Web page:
- You have certain medical conditions. An insatiable appetite can be a symptom of both hyperthyroidism and diabetes, for example. Known as polyphagia or hyperphagia, per the Cleveland Clinic, this intense hunger can cause someone to feel consumed by thoughts of food. People struggling with anxiety disorders, stress or atypical depression may also experience polyphagia. And for those with diabetes in particular, "insulin resistance can drive up cravings for carbohydrate-rich foods, which may also intensify the food noise some people hear in their heads," Levi adds.
- Your diet is overly restrictive. More food noise is often found in people who are constantly dieting, Gans says. Many people think if they lose weight and eat less, they'll feel better and will experience fewer intrusive food thoughts. However, "one of the things that we know puts people at risk for developing disordered eating and eating disorders is an over-focus on weight loss and dieting," Dr. Dennis says.
- You grew up thinking about food in an unhealthy way. "The level of food noise you hear in your head can have deep roots," Levi says. For example, it may be particularly hard to silence if you were raised in a household where family members constantly monitored your portion sizes and commented on weight. Or, on the other end of the spectrum, food noise may be an ongoing challenge if your family struggled with food security when you were a child.
- You're taking certain medications. People taking antidepressants, bipolar medications and beta blockers.) may have increased appetite and possible weight gain, according to the Mayo Clinic.
- You're stressed. It's been said time and time again, but getting enough sleep and doing your best to manage your stress levels can have positive effects on your overall health, including managing food noise. When you're stressed, your body releases the hormone cortisol, which studies have linked to weight gain, per Harvard Health Publishing. "High stress can hike up hunger and promote food cravings, both of which can turn up the volume on food noise for some people," explains Levi.
- You're struggling with disordered eating. Much has been said about how semaglutide drugs like Wegovy and Ozempic help "quiet" food noise to aid weight loss (more on this below). But food noise is also a hallmark sign of eating disorders, from anorexia nervosa to binge eating disorder.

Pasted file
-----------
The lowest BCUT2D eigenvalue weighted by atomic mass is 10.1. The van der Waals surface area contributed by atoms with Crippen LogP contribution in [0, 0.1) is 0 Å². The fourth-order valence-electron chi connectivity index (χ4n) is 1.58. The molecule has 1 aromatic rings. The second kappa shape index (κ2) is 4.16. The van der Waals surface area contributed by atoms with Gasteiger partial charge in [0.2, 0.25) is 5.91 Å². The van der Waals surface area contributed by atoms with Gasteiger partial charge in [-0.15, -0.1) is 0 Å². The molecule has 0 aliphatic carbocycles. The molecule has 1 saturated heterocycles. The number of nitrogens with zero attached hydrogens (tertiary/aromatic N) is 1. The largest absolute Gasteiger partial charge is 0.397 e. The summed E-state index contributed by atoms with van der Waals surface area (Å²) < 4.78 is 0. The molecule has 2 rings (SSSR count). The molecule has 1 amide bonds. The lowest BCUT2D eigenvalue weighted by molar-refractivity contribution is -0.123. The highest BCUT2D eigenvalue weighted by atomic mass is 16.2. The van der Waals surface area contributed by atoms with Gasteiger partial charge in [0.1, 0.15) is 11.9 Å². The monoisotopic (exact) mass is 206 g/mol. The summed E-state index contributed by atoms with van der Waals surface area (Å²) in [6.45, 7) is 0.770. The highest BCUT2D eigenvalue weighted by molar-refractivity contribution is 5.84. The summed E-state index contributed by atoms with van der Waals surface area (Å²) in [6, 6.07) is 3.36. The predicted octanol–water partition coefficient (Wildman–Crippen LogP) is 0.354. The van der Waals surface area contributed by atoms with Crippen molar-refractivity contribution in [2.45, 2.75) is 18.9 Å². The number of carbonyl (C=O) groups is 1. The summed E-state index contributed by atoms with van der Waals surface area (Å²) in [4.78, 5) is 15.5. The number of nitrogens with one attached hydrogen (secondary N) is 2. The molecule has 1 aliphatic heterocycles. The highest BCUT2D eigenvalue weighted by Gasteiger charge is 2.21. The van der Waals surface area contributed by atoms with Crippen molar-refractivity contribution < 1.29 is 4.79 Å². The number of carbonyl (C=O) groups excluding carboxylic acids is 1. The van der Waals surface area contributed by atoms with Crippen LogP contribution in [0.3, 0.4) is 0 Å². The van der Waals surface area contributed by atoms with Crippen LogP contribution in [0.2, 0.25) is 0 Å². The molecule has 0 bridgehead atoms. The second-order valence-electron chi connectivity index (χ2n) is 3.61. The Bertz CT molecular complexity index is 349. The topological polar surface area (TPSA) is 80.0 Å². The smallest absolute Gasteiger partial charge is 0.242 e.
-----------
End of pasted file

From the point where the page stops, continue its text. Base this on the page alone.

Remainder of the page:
How to Turn Down the Volume on 'Food Noise'
If you've heard "food noise" mentioned before, there's a very good chance it's been in connection with semaglutide medications such as Ozempic, Rybelsus or Wegovy.
Two of these drugs (Ozempic injections and Rybelsus tablets) are approved by the U.S. Food & Drug Administration (FDA) to help lower blood sugar levels in adults with type 2 diabetes. Wegovy, also an injection, is approved to help manage weight for people ages 12 and older who have obesity or overweight and have weight-related medical problems.
People taking these drugs report that they effectively silence food noise, reducing appetite and making it easier to lose weight. As a result, "off-label" use of Ozempic for weight loss rather than diabetes has skyrocketed.
While Ozempic is appropriate for some people with type 2 diabetes, experts caution about its off-label use for weight loss. Not only are there many unknowns surrounding semaglutide drugs — they're relatively new and have little research to support them, for starters — but if you're taking them specifically to silence food noise and lose weight, you won't really be addressing the problem.
"We know that if you're on [Ozempic and Wegovy] and have to go off, you're going to gain weight back," says Dr. Dennis. "The food thoughts will return."
Instead, experts recommend taking steps to improve your overall relationship with food. Here are a few strategies to try:
1. Get Curious